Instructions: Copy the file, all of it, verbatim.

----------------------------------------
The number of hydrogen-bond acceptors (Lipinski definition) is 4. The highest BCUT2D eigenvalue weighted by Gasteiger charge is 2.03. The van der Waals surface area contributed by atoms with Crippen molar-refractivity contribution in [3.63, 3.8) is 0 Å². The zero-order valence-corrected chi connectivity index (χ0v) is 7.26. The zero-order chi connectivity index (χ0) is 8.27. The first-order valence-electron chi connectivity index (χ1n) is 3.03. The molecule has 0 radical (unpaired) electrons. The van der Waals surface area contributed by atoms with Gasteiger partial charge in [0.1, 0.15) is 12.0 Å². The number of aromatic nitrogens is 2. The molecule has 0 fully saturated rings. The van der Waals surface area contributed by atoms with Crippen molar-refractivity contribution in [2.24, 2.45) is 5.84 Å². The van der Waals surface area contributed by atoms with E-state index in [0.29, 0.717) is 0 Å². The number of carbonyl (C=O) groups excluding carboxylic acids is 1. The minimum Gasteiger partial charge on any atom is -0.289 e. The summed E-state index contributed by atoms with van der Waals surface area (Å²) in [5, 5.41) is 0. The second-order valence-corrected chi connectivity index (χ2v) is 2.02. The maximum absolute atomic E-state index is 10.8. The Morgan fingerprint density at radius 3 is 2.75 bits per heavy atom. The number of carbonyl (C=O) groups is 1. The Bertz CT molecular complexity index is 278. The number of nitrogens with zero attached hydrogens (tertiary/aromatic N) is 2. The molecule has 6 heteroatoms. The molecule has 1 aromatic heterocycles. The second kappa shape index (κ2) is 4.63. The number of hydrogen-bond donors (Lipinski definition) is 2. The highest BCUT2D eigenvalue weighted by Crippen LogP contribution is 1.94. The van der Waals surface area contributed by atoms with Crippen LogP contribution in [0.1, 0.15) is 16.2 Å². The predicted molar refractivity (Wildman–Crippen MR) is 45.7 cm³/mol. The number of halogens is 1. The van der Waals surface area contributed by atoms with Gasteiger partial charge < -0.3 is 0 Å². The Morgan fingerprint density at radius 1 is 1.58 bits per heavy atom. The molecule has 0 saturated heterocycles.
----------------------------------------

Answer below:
The number of hydrogen-bond acceptors (Lipinski definition) is 4. The highest BCUT2D eigenvalue weighted by Gasteiger charge is 2.03. The van der Waals surface area contributed by atoms with Crippen molar-refractivity contribution in [3.63, 3.8) is 0 Å². The zero-order valence-corrected chi connectivity index (χ0v) is 7.26. The zero-order chi connectivity index (χ0) is 8.27. The first-order valence-electron chi connectivity index (χ1n) is 3.03. The molecule has 0 radical (unpaired) electrons. The van der Waals surface area contributed by atoms with Gasteiger partial charge in [0.1, 0.15) is 12.0 Å². The number of aromatic nitrogens is 2. The molecule has 0 fully saturated rings. The van der Waals surface area contributed by atoms with Crippen molar-refractivity contribution in [2.24, 2.45) is 5.84 Å². The van der Waals surface area contributed by atoms with E-state index in [0.29, 0.717) is 0 Å². The number of carbonyl (C=O) groups excluding carboxylic acids is 1. The minimum Gasteiger partial charge on any atom is -0.289 e. The summed E-state index contributed by atoms with van der Waals surface area (Å²) in [5, 5.41) is 0. The second-order valence-corrected chi connectivity index (χ2v) is 2.02. The maximum absolute atomic E-state index is 10.8. The Morgan fingerprint density at radius 3 is 2.75 bits per heavy atom. The number of carbonyl (C=O) groups is 1. The Bertz CT molecular complexity index is 278. The number of nitrogens with zero attached hydrogens (tertiary/aromatic N) is 2. The molecule has 6 heteroatoms. The molecule has 1 aromatic heterocycles. The second kappa shape index (κ2) is 4.63. The number of hydrogen-bond donors (Lipinski definition) is 2. The highest BCUT2D eigenvalue weighted by Crippen LogP contribution is 1.94. The van der Waals surface area contributed by atoms with Crippen LogP contribution in [0.1, 0.15) is 16.2 Å². The predicted molar refractivity (Wildman–Crippen MR) is 45.7 cm³/mol. The number of halogens is 1. The van der Waals surface area contributed by atoms with Gasteiger partial charge < -0.3 is 0 Å². The Morgan fingerprint density at radius 1 is 1.58 bits per heavy atom. The molecule has 0 saturated heterocycles.